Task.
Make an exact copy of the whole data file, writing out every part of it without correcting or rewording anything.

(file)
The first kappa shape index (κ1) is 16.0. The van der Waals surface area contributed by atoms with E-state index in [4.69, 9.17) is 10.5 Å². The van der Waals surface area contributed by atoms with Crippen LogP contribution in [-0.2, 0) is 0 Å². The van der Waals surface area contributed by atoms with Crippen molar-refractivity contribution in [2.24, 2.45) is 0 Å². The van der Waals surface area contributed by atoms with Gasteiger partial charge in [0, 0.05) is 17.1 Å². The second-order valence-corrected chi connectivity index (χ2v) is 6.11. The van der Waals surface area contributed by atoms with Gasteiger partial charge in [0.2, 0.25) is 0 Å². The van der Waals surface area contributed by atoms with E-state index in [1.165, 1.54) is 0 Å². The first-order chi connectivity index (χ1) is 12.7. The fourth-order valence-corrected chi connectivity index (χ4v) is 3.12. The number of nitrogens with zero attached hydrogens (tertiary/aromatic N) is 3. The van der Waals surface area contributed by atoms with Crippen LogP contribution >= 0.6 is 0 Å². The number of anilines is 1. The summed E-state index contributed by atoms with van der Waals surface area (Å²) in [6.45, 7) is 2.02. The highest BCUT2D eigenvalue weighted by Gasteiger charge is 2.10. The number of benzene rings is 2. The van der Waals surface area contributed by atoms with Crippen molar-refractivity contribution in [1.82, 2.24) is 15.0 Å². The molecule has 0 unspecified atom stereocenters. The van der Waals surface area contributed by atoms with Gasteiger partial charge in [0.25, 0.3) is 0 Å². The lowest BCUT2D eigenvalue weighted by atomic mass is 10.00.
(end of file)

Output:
The first kappa shape index (κ1) is 16.0. The van der Waals surface area contributed by atoms with E-state index in [4.69, 9.17) is 10.5 Å². The van der Waals surface area contributed by atoms with Crippen LogP contribution in [-0.2, 0) is 0 Å². The van der Waals surface area contributed by atoms with Crippen molar-refractivity contribution in [2.24, 2.45) is 0 Å². The van der Waals surface area contributed by atoms with Gasteiger partial charge in [0, 0.05) is 17.1 Å². The second-order valence-corrected chi connectivity index (χ2v) is 6.11. The van der Waals surface area contributed by atoms with Gasteiger partial charge in [0.2, 0.25) is 0 Å². The van der Waals surface area contributed by atoms with E-state index in [1.165, 1.54) is 0 Å². The first-order chi connectivity index (χ1) is 12.7. The fourth-order valence-corrected chi connectivity index (χ4v) is 3.12. The number of nitrogens with zero attached hydrogens (tertiary/aromatic N) is 3. The van der Waals surface area contributed by atoms with Crippen LogP contribution >= 0.6 is 0 Å². The number of anilines is 1. The summed E-state index contributed by atoms with van der Waals surface area (Å²) in [6.45, 7) is 2.02. The highest BCUT2D eigenvalue weighted by Gasteiger charge is 2.10. The number of benzene rings is 2. The van der Waals surface area contributed by atoms with Crippen molar-refractivity contribution in [1.82, 2.24) is 15.0 Å². The molecule has 0 unspecified atom stereocenters. The van der Waals surface area contributed by atoms with Gasteiger partial charge in [0.25, 0.3) is 0 Å². The lowest BCUT2D eigenvalue weighted by atomic mass is 10.00.